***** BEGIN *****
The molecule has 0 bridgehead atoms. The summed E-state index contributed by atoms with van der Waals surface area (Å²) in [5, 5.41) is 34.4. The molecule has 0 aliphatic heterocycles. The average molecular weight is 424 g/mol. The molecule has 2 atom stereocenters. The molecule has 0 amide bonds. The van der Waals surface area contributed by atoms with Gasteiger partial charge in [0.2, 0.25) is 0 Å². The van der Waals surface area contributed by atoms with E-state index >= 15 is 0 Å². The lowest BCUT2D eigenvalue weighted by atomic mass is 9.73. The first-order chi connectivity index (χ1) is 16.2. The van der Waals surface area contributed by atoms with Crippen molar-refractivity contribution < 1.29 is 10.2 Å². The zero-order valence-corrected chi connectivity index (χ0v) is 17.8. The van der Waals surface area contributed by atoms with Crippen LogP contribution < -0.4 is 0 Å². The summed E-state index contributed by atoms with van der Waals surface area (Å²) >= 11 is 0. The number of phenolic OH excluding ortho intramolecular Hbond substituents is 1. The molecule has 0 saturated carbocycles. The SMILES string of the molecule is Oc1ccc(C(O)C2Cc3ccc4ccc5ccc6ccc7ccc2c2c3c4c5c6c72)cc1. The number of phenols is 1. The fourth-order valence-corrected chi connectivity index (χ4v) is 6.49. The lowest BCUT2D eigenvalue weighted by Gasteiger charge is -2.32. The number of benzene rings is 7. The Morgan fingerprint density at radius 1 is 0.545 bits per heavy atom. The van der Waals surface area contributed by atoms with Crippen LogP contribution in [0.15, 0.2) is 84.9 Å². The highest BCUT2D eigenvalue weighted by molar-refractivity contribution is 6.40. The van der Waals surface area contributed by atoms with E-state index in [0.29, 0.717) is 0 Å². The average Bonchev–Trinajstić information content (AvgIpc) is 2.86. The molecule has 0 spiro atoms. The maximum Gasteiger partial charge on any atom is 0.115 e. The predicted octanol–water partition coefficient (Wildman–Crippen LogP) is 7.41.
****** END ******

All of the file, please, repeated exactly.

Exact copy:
The molecule has 0 bridgehead atoms. The summed E-state index contributed by atoms with van der Waals surface area (Å²) in [5, 5.41) is 34.4. The molecule has 0 aliphatic heterocycles. The average molecular weight is 424 g/mol. The molecule has 2 atom stereocenters. The molecule has 0 amide bonds. The van der Waals surface area contributed by atoms with Gasteiger partial charge in [0.2, 0.25) is 0 Å². The van der Waals surface area contributed by atoms with E-state index >= 15 is 0 Å². The lowest BCUT2D eigenvalue weighted by atomic mass is 9.73. The first-order chi connectivity index (χ1) is 16.2. The van der Waals surface area contributed by atoms with Crippen molar-refractivity contribution < 1.29 is 10.2 Å². The zero-order valence-corrected chi connectivity index (χ0v) is 17.8. The van der Waals surface area contributed by atoms with Crippen LogP contribution < -0.4 is 0 Å². The summed E-state index contributed by atoms with van der Waals surface area (Å²) >= 11 is 0. The number of phenolic OH excluding ortho intramolecular Hbond substituents is 1. The molecule has 0 saturated carbocycles. The SMILES string of the molecule is Oc1ccc(C(O)C2Cc3ccc4ccc5ccc6ccc7ccc2c2c3c4c5c6c72)cc1. The number of phenols is 1. The fourth-order valence-corrected chi connectivity index (χ4v) is 6.49. The lowest BCUT2D eigenvalue weighted by Gasteiger charge is -2.32. The number of benzene rings is 7. The Morgan fingerprint density at radius 1 is 0.545 bits per heavy atom. The van der Waals surface area contributed by atoms with Crippen LogP contribution in [0.15, 0.2) is 84.9 Å². The highest BCUT2D eigenvalue weighted by molar-refractivity contribution is 6.40. The van der Waals surface area contributed by atoms with E-state index in [0.29, 0.717) is 0 Å². The average Bonchev–Trinajstić information content (AvgIpc) is 2.86. The molecule has 0 spiro atoms. The maximum Gasteiger partial charge on any atom is 0.115 e. The predicted octanol–water partition coefficient (Wildman–Crippen LogP) is 7.41.